Bachelor’s Button

Identification & Biology
Alias' : Cornflower
Latin Name : Centaurea cyanus
Category : Terrestrial Plants
Description :
  • Annual with erect stems up to 1m tall and a large taproot
  • Leaves are narrow and lance-shaped, up to 13 cm long with smooth edges
  • Flowerheads have bracts at the base and are pom-pom like, consisting of many smaller flowers
  • Flowers are typically blue to purple but can be pink or white and have fringed edges
  • Seeds are pale blue to straw-coloured and 4-5 mm long with fine hairy bristles on one end


Bachelor’s button can germinate in the spring or fall. When it germinates in the fall, the plant overwinters as a rosette and buds in the spring. Flowers bloom in May. Bachelor’s button produces large amounts of seeds which are shed in mid-summer.

Bachelor’s button may be confused with mountain bluet (Centaurea montana), another invasive plant. Bachelor’s button can be distinguished by its thin, sparse foliage and thick, full flowerheads compared to the thick foliage and thin flowerheads of mountain bluet. 
Look Alikes

Bachelor’s button grows best in sunny conditions with soils that drain well. This can include roadsides, riverbanks, meadows and fields. Bachelor’s button is native to southern Europe where it is considered endangered. It was introduced by gardeners as an ornamental plant and has now spread throughout Canada and the United States. Bachelor’s button continues to be commonly sold in wildflower seed mixes.

Impact & Risks
  • Can outcompete native plants in grasslands and meadows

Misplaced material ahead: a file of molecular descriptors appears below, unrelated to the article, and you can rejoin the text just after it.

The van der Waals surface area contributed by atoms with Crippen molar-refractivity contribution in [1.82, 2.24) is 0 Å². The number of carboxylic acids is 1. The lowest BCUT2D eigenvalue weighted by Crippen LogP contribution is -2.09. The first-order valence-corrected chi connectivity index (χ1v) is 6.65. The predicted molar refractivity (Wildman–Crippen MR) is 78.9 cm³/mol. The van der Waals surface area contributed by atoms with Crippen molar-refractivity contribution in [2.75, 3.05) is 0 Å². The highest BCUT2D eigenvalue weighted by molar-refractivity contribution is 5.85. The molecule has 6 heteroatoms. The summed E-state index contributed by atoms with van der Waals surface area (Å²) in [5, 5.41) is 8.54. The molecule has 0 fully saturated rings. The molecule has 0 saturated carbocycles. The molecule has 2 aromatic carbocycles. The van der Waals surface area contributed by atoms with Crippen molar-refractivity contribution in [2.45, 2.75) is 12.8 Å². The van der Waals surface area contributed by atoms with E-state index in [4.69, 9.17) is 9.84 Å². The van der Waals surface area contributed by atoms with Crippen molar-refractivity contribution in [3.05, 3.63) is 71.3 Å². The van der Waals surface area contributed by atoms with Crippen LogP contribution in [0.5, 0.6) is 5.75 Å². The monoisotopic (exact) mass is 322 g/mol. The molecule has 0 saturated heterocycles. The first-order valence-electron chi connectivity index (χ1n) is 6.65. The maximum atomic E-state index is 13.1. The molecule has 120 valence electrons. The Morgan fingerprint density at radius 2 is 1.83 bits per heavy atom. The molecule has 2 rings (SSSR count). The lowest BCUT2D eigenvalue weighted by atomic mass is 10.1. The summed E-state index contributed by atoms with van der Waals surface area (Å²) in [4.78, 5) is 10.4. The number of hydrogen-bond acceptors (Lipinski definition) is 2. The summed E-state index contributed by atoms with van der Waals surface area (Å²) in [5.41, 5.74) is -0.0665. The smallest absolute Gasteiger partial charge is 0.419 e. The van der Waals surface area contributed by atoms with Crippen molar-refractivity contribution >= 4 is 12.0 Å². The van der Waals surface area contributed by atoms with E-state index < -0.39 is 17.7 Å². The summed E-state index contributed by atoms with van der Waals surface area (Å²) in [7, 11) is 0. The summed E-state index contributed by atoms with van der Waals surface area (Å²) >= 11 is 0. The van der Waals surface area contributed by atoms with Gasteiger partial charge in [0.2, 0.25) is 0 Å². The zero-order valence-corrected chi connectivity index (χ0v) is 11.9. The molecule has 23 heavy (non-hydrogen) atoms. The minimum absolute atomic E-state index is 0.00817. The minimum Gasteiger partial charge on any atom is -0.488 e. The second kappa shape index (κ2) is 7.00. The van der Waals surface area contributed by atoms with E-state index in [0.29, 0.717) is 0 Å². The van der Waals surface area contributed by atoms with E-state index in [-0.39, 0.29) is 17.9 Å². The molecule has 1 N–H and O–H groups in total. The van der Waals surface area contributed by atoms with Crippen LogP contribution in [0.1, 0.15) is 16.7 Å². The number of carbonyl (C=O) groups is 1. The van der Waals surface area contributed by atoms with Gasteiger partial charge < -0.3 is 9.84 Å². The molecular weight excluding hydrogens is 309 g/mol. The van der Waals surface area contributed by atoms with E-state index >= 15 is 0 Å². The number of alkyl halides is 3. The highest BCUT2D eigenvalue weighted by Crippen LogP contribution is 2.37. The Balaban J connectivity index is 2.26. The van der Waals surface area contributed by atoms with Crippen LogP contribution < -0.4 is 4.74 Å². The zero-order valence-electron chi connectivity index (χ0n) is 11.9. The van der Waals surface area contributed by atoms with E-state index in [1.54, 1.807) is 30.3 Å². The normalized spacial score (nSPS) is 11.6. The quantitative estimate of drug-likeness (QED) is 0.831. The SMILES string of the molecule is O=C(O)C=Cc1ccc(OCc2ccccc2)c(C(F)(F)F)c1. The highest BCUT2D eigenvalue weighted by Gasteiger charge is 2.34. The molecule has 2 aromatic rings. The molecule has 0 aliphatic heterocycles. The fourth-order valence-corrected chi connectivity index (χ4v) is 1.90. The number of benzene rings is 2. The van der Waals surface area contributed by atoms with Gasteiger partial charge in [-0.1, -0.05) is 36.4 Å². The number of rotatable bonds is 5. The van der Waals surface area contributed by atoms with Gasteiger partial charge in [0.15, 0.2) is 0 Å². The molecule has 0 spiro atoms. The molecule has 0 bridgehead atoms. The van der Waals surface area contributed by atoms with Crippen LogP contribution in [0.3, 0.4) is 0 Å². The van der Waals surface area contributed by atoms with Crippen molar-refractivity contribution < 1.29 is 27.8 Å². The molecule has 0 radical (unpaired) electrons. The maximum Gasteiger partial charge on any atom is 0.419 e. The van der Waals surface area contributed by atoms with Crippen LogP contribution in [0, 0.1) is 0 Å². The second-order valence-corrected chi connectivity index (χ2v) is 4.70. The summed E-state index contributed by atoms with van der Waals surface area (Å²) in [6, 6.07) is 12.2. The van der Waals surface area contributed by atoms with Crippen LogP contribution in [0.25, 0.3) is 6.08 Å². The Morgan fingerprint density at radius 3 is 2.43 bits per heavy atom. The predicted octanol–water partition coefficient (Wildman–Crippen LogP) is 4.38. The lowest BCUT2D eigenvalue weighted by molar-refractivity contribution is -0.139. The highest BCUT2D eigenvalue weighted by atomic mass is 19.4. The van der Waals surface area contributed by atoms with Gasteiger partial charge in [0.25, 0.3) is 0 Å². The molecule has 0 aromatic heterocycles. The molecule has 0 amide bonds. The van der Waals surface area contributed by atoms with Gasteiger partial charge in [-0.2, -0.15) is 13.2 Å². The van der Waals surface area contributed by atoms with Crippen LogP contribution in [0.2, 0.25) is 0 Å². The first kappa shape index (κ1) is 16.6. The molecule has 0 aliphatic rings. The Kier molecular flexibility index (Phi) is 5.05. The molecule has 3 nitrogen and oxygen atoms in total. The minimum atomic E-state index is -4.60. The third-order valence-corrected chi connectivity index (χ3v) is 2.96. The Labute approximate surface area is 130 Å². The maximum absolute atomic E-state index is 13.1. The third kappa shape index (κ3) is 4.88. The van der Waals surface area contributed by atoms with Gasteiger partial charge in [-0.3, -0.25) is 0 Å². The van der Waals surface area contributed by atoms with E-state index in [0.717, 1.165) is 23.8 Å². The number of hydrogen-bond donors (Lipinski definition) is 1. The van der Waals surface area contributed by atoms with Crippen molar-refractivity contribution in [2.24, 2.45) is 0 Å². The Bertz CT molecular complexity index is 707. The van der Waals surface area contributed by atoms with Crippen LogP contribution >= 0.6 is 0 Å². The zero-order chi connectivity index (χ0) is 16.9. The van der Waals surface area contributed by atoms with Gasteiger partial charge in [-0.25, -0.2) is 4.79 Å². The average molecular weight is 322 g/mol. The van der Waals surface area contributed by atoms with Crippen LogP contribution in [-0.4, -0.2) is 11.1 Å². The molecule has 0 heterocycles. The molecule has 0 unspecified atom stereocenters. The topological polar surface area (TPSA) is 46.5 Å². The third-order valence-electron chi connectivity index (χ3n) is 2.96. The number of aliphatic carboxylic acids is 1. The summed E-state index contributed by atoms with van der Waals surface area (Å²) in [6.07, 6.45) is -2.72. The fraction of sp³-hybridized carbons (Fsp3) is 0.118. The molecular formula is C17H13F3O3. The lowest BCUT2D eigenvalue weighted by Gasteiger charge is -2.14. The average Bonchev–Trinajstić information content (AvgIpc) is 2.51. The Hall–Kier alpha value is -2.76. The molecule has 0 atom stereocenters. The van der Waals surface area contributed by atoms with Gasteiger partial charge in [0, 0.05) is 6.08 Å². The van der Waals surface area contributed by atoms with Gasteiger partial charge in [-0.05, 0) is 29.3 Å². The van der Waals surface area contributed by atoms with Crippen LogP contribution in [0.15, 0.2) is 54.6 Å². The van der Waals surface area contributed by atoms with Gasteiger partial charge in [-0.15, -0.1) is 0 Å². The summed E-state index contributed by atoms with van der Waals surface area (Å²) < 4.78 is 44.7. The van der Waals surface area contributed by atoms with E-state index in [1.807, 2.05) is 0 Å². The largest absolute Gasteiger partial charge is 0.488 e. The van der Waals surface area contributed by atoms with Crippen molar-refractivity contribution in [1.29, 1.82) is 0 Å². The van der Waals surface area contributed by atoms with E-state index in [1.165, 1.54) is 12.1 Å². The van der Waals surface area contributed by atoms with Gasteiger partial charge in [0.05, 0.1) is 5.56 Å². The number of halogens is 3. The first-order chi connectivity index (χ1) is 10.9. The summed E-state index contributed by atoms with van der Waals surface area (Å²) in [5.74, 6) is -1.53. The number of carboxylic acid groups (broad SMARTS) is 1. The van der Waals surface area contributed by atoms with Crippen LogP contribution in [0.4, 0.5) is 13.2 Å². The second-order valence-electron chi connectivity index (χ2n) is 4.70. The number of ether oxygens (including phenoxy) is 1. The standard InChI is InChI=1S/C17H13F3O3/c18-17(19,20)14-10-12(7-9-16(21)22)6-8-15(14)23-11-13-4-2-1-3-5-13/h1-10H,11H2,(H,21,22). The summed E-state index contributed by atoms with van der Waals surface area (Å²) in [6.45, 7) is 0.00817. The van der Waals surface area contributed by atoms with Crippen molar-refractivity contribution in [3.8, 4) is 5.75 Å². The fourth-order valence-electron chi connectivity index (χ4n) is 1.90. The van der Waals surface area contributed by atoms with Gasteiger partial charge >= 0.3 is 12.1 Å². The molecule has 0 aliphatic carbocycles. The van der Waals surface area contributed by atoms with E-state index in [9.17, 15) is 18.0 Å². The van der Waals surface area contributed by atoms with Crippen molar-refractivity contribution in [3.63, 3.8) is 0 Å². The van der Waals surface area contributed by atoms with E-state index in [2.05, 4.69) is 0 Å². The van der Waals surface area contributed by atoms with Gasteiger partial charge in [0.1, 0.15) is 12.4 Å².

• Invades grain fields, reducing crop yields and contaminating seed crops
Prevention & Mitigation

The most effective way to ensure that your lands do not become infested with bachelor’s button is by prevention. Here are some recommendations to prevent invasion on your property:

  • Check the source and contents of wildflower mixes; some mixes contain invasive plants
  • Do not purchase, trade or grow bachelor’s button
  • Maintain your crops and natural lands in a healthy, vigorous condition to ensure a competitive plant community; competitive perennial grasses and forbs utilize water and nutrients that would otherwise be readily available to bachelor’s button
  • Regularly patrol your property for bachelor’s button plants and immediately control or remove infestations before seed set
  • Cooperate with adjacent landowners and encourage them to prevent bachelor’s button spread
  • Immediately re-vegetate disturbed, bare soils with an ecologically suitable seed mix that provides dense, early colonization to prevent invasive plant establishment
  • Do not move contaminated soils to a new area
Treatment & Disposal
  • Plants can be hand pulled or dug, ensuring as much taproot is removed as possible
  • Regular mowing or tilling before plants flower can reduce progression of the outbreak
  • Chemical control is also an option; before applying herbicide, read the label thoroughly to understand how to use safely and effectively
  • For further information on the selection and application of chemicals to protect your crop, contact Agri Service BC at 1-888-221-7141 or email
  • There are no biological controls (natural insect enemies) for bachelor’s button at this time
Okanagan Distribution

Priority Level Definitions

Watch For - Poses a significant threat (very high risk) and does NOT presently occur in the region OR is relatively new to the region and is very limited in extent.
High - High risk/impact; limited population with significant potential to spread in the region.
Medium - Medium risk/impact; limited distribution – broader population distribution with potential to spread further in a region.
Low - Low risk/impact; may be widespread or not, may be of concern in specific situations with certain high values – e.g. specific agriculture crops. Some species may be treated primarily with biological control agents.